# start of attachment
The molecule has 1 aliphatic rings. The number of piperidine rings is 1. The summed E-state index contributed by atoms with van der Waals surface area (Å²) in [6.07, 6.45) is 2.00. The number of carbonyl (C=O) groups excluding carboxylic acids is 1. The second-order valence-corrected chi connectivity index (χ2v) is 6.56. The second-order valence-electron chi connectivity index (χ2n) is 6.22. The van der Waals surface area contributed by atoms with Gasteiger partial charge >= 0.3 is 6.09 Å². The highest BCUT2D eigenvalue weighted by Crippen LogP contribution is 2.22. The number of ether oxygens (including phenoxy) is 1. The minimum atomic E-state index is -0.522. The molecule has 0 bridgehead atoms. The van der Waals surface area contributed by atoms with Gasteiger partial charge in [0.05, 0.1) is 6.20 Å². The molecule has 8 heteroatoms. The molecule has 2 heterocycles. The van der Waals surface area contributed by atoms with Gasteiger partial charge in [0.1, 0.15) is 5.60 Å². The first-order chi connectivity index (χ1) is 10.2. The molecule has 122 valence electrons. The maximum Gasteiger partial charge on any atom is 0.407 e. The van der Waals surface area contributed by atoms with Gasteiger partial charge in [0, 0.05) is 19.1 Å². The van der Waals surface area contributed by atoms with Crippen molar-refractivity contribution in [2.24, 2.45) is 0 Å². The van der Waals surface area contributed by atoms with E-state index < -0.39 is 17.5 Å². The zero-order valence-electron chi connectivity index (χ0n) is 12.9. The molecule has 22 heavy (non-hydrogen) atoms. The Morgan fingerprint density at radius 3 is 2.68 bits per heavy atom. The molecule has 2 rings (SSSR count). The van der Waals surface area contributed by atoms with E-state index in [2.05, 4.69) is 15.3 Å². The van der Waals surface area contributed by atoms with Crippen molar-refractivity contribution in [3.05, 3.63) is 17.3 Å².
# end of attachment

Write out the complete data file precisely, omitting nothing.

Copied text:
The molecule has 1 aliphatic rings. The number of piperidine rings is 1. The summed E-state index contributed by atoms with van der Waals surface area (Å²) in [6.07, 6.45) is 2.00. The number of carbonyl (C=O) groups excluding carboxylic acids is 1. The second-order valence-corrected chi connectivity index (χ2v) is 6.56. The second-order valence-electron chi connectivity index (χ2n) is 6.22. The van der Waals surface area contributed by atoms with Gasteiger partial charge >= 0.3 is 6.09 Å². The highest BCUT2D eigenvalue weighted by Crippen LogP contribution is 2.22. The number of ether oxygens (including phenoxy) is 1. The minimum atomic E-state index is -0.522. The molecule has 0 bridgehead atoms. The van der Waals surface area contributed by atoms with Gasteiger partial charge in [0.05, 0.1) is 6.20 Å². The molecule has 8 heteroatoms. The molecule has 2 heterocycles. The van der Waals surface area contributed by atoms with Gasteiger partial charge in [0.1, 0.15) is 5.60 Å². The first-order chi connectivity index (χ1) is 10.2. The molecule has 122 valence electrons. The maximum Gasteiger partial charge on any atom is 0.407 e. The van der Waals surface area contributed by atoms with Gasteiger partial charge in [0, 0.05) is 19.1 Å². The van der Waals surface area contributed by atoms with Crippen molar-refractivity contribution in [2.24, 2.45) is 0 Å². The van der Waals surface area contributed by atoms with E-state index < -0.39 is 17.5 Å². The zero-order valence-electron chi connectivity index (χ0n) is 12.9. The molecule has 22 heavy (non-hydrogen) atoms. The Morgan fingerprint density at radius 3 is 2.68 bits per heavy atom. The molecule has 2 rings (SSSR count). The van der Waals surface area contributed by atoms with E-state index in [2.05, 4.69) is 15.3 Å². The van der Waals surface area contributed by atoms with Crippen molar-refractivity contribution in [3.05, 3.63) is 17.3 Å².